Saturday,25 November, 2017
Current issue | Issue 1279, (21 - 27 January 2016)
Saturday,25 November, 2017
Issue 1279, (21 - 27 January 2016)

Ahram Weekly

Entre Nous: Beat winter weight gain

Let’s talk about better living! Our interactive family corner aims to expand our lifestyle horizons with practical little pearls of wisdom from the editor and input from our readers

Winter is here, and hiding under a bunch of layers and being surrounded by indulgences can be the perfect recipe for packing on a few pounds.

It’s known that the body’s levels of the hormone melatonin increase in autumn and winter and decline in spring and summer. This hormone, triggered by darkness and making us feel sleepy, also acts on our appetite. As a result, winter can be a depressing time for dieters.

But studies show that the “hibernation theory” of winter overeating does not hold up for the vast majority of us because only a small percentage of people develop seasonal affective disorder in winter. As for the rest of us, winter weight gain is largely the result of reduced exercise and increased eating

Try following these tips to avoid winter weight gain:

* Set a regular outdoors fitness schedule that includes a variety of exercises. Being active in nature is simply more fun than battling crowds at the gym.

* Never go to a party hungry. Eat a bunch of baby carrots, a big salad or an apple to curb your desire for empty party-food calories. When we eat outside the home, studies suggest that we may take in 40 per cent more calories than we would otherwise.

* Much of our eating is not related to hunger as the greater the variety of foods available at a meal the more likely you are to eat. But the main reason you’re at a party is to see people and celebrate, not to eat a lot of high-calorie foods. So remember why you’re there and make that your focus.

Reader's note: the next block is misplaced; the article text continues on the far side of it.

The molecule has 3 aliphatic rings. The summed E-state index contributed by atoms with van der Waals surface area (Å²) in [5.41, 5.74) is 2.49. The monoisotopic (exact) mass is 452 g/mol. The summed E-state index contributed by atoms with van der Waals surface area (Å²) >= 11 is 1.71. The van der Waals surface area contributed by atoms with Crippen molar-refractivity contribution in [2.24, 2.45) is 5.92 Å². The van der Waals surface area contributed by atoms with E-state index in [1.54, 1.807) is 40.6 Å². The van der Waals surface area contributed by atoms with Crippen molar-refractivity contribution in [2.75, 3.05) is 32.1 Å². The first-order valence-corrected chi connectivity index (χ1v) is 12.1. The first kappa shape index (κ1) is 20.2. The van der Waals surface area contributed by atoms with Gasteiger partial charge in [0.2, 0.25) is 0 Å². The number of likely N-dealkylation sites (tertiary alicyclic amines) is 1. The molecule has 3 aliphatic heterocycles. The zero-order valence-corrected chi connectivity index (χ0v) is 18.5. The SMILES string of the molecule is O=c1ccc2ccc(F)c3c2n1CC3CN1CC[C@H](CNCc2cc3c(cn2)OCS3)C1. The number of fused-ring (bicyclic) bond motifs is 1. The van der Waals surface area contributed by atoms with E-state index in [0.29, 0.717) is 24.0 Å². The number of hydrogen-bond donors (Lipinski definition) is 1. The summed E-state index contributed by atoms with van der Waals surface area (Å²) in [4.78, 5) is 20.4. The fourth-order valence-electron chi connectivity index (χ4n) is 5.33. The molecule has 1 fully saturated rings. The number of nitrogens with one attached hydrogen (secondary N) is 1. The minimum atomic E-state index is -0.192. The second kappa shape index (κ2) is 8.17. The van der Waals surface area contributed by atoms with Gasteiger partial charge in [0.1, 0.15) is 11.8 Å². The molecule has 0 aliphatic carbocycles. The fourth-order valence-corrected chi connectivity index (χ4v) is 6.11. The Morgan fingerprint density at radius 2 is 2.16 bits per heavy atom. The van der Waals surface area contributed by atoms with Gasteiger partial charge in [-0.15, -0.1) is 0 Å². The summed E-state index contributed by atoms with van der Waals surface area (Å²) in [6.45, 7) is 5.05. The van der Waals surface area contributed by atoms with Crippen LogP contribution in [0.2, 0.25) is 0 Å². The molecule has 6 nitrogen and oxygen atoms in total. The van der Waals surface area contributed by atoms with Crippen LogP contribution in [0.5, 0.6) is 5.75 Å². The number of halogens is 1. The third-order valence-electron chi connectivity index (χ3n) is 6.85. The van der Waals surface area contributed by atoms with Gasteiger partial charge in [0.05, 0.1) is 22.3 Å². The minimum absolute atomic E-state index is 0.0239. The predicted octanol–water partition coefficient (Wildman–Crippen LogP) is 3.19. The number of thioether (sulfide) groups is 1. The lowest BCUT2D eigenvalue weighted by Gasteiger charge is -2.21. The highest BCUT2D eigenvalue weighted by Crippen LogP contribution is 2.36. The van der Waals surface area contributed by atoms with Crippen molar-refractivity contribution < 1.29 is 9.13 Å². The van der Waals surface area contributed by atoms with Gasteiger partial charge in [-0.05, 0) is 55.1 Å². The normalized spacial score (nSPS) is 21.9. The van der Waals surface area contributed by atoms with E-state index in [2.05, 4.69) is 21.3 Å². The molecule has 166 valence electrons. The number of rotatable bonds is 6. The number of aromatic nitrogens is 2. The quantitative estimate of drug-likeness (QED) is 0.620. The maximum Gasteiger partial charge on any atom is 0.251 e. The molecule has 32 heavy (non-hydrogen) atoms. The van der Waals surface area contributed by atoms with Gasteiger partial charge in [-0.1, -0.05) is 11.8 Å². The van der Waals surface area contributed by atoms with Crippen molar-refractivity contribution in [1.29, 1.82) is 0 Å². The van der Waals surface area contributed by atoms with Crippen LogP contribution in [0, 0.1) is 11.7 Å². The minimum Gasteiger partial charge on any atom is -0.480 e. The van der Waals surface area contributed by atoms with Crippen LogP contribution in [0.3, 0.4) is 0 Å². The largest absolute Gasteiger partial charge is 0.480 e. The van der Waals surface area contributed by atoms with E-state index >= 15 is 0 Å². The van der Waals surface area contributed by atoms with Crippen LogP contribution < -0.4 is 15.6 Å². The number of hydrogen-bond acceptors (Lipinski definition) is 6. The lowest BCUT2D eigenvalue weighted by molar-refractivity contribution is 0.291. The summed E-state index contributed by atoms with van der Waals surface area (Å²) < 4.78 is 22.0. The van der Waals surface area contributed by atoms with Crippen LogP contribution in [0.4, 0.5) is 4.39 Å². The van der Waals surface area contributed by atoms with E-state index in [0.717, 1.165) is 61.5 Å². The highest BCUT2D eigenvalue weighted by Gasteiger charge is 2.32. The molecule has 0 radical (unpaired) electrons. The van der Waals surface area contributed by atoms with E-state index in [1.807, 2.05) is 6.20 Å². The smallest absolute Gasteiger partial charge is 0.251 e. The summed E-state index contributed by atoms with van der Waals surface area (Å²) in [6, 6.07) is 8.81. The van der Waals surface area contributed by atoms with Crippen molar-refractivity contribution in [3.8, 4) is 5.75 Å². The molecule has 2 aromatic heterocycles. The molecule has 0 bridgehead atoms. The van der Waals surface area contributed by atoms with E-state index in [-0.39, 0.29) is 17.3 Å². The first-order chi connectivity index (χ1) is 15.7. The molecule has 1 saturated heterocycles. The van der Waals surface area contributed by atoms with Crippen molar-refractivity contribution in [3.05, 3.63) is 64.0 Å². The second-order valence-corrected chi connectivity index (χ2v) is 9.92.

* Practice calorie damage control. If you do overeat, make up for it by cutting your calories for a few days and adding extra exercises. Take a quick walk on your lunch break and after dinner. You can also use stairs rather than the lift at work.

* Avoid stress. Stress makes cortisol levels rise, which causes your body to hold onto fat. In turn, hunger hormone levels rise. Resting and getting a solid night’s sleep is crucial to combatting stress and making better food choices.

* Stock up on super-foods. Some foods can actually help you lose weight, not to mention reduce your risk of disease. Sweet potatoes, apples or oranges, which contain lots of fibre, make you feel fuller for longer.

* Set an eating plan. Eat your breakfast early to get your metabolism going; pick and choose which proteins and carbohydrates you really want; wait 20 minutes before grabbing seconds to see if you really are still hungry; and don’t drink too many calories as water is always your best choice.

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